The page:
Each of you should strive to have a heart that is like a garden abloom with trees of virtues, like a storeroom filled with the perfumes of holy affections, like a flower giving off a heavenly dew, like a box enclosing within it a marvellous treasure, like a fountain always flowing with streams of devotion, like a mirror depicting the image of God.

O happy heart which shows itself to be a throne on which God may sit, a chamber in which

God may rest, a seal on which the likeness of God is impressed, a cellar filled with God’s own vintage, a book in which God’s memories are written, gold which God moulds to any form.

Each of you should strive again and again to have a heart dedicated to God, discerning in its thoughts, wary in temptation, free of anger, separated from judgments, pining with longing for eternity, wounded with love, shining in intellect, careful in works, raised up by contemplation, concerned about the good, cut to pieces by sorrow for sin, holy in its manner of life, guarded by fear, adorned with grace.

Finally, brothers, let us strive most eagerly to turn away from sin with our whole heart by avoiding faults; let us turn to the Lord with our whole heart by doing penance.

Let us seek the Lord with our whole heart by begging pardon; let us cling to the Lord with our whole heart loving God above all things; let us serve the Lord with our whole heart with our praise; with our whole heart let us follow the path of the Lord by our pursuit.

We really owe all this to the Lord who gives our heart countless gifts.

The Lord illumines our hearts with wisdom, governs them with goodness, feeds them with delights, draws them with beauty, changes them with power, makes them one with love, allures them with promises, teaches them with harsh blows, shakes them with threats, and softens them with blessings.

Our most delightful God looks into our hearts by proving them, speaks by informing them, touches by stirring them, visits in consoling them, gives life by justifying them, and opens them by shedding light on them.

For all these gifts it behoves us to thank God tirelessly.

Humbert of Romans (c.1200-1277): From the letter On Regular Observance, from the Supplement to the Liturgy of the Hours for the Order of Preachers, feast of St Martin de Porres.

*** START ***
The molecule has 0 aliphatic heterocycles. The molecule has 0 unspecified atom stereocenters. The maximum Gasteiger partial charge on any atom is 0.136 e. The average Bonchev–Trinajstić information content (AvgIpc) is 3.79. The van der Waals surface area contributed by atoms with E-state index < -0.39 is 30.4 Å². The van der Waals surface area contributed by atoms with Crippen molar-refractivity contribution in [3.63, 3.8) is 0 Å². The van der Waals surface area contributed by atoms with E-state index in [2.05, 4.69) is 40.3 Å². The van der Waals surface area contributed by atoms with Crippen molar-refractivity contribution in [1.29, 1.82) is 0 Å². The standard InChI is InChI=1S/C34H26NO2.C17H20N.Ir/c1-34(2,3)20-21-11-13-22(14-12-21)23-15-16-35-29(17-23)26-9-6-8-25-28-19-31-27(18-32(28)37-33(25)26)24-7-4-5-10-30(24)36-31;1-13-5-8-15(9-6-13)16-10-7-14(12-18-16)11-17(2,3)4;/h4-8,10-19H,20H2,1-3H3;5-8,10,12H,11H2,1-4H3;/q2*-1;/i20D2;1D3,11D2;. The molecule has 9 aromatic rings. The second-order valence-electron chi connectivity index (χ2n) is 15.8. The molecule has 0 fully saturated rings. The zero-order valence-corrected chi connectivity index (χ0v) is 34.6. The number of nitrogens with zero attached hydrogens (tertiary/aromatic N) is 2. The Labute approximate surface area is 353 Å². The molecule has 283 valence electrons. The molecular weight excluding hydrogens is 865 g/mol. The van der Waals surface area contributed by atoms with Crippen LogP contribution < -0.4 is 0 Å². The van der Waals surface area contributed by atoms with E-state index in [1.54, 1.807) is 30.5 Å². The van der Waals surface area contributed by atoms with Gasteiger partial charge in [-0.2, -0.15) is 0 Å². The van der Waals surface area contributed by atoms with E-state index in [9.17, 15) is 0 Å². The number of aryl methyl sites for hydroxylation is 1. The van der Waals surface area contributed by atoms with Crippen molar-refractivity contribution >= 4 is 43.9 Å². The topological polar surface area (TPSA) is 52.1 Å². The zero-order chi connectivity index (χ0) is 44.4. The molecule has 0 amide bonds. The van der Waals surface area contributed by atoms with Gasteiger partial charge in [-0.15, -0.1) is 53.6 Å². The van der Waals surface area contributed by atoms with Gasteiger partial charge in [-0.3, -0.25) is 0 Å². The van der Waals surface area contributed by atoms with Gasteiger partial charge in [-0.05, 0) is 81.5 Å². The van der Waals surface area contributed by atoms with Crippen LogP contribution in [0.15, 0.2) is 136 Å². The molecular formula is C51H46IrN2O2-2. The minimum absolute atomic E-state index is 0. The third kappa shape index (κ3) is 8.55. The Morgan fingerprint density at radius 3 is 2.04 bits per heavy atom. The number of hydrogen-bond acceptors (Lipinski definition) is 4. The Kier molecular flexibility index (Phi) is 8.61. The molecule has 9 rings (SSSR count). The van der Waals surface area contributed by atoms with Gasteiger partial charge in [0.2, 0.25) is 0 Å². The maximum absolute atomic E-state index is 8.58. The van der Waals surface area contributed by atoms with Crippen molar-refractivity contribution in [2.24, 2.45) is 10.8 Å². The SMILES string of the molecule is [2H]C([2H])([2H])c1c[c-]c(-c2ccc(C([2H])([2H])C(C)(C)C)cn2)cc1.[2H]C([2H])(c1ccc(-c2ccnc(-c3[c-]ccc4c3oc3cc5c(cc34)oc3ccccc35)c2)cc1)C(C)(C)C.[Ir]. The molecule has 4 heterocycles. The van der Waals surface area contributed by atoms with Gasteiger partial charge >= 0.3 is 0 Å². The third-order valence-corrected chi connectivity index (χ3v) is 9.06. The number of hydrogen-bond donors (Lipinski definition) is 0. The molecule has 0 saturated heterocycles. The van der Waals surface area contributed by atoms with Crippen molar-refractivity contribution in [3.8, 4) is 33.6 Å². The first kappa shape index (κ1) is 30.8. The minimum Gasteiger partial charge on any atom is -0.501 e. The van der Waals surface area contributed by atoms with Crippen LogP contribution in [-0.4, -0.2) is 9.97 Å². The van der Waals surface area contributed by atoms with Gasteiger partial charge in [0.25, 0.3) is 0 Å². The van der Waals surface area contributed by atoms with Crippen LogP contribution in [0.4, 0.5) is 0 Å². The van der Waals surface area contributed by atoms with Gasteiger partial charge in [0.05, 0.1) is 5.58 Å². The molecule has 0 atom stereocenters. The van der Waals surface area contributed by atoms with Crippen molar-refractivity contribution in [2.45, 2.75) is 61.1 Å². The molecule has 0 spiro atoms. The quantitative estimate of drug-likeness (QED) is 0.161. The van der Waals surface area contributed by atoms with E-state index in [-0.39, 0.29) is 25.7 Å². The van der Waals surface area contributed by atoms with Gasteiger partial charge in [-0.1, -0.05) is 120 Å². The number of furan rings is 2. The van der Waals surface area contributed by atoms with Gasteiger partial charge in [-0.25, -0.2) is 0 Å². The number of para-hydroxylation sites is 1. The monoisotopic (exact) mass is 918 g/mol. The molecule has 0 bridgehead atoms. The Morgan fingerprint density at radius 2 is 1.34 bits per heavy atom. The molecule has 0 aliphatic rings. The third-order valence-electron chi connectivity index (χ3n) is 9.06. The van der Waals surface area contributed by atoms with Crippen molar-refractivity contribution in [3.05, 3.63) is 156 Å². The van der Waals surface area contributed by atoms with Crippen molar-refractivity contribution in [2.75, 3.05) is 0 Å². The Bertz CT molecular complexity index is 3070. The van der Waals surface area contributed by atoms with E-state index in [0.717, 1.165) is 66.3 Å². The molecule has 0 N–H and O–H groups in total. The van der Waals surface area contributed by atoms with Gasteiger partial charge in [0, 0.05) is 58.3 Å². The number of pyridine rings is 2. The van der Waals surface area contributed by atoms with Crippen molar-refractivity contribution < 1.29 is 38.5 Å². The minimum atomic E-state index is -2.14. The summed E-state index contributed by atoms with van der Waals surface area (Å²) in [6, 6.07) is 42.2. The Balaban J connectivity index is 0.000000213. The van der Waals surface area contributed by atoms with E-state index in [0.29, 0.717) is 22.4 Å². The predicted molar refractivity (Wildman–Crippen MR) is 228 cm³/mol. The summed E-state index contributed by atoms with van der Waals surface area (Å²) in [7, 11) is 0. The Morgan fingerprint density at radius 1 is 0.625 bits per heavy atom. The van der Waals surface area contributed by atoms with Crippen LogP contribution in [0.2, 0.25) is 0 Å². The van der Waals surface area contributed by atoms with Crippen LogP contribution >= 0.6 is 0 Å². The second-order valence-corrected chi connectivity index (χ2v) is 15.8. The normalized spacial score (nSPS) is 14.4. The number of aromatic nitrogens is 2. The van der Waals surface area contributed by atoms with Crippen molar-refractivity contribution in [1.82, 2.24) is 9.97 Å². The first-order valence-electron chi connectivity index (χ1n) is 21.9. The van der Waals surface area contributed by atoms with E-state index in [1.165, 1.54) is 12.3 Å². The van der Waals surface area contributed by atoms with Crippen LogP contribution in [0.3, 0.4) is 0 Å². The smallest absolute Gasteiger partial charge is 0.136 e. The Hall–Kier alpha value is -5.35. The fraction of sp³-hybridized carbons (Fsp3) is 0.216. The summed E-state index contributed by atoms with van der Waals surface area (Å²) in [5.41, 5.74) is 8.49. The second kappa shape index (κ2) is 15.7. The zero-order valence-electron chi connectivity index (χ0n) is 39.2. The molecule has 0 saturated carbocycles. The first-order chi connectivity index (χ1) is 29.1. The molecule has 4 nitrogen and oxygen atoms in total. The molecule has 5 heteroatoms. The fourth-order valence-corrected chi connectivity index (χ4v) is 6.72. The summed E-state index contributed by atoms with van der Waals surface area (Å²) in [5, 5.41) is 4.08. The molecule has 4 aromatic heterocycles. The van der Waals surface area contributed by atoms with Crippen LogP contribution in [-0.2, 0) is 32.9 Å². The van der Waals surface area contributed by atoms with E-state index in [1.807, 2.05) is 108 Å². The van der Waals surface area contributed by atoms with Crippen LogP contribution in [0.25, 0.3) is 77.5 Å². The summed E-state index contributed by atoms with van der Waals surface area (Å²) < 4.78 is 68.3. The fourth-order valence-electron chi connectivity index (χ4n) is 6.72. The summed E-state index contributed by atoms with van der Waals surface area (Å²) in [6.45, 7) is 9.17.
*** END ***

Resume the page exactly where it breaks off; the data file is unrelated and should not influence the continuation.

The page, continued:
Maximus of Turin: Imitate the Tiniest Birds… Friday, Oct 26 2012 

A Christian worthy of the name will be intent on praising his Lord and Father throughout the whole day and on doing all things to his greater glory, in accordance with these words of the Apostle:

Whether you eat or drink, in fact whatever you do, let all of it be offered for God’s glory.

[…] Above all, says the Apostle, let all be done for the sake of God’s glory.

Christ wants our every act to be carried out in his own presence as companion and witness, and for this reason:

that his personal inspiration may influence us for good, while his constant partnership may cause us to refrain from evil.

Let us, then, give thanks to Christ on rising, and throughout the day let us begin our every deed with the Saviour’s sign.

[…] For you must realize that Christ’s one sign alone will guarantee the total success of every enterprise.

And whoever makes that sign at the sowing of his seed will reap the harvest of eternal life, whilst he who makes it at the outset of his journey will travel all the way to heaven.

Thus in Christ’s sign and name must all our actions be performed, and to it all life’s ups and downs must be referred, for has not the Apostle told us, in him we live and move and have our being?

But when evening’s shadows lengthen, we must sing to him in the psalmist’s words and declare his praises in melodious chants.

For, in having overcome our labours and our struggles, we, like conquerors, have deserved our rest and the oblivion of sleep as the reward of our toil.

Who, then, possessing human intelligence, would not be ashamed to end the day with no repetition of the psalms, when even the birds pour out their own sweet psalms in gratitude, and with no exultant hymns sung to the glory of him whom the birds praise in melodious song?

Therefore, my brothers and sisters, imitate the tiniest birds by giving thanks to the Creator in the early morning and at evening.

And if you are specially devout imitate the nightingale, for whom the day alone is not enough to fill with praise, and so it sings the whole night through as well!

You also, then, as you vanquish the day with your songs of praise, must add a nightly round to your office, and with a sequence of psalms console your sleepless diligence in the work which you have undertaken!

Maximus of Turin (d. between 408 and 423): Sermon 73.3-5 (CCL 23:305-307); ); from the Monastic Office of Vigils, Saturday of the 25th Week of Ordinary Time, Year 2

Peter of Damascus: “In Everything Give Thanks” and “Pray Without Ceasing” Thursday, Sep 6 2012 

We should all give thanks to Him, as it is said: “In everything give thanks” (1 Thess. 5:18).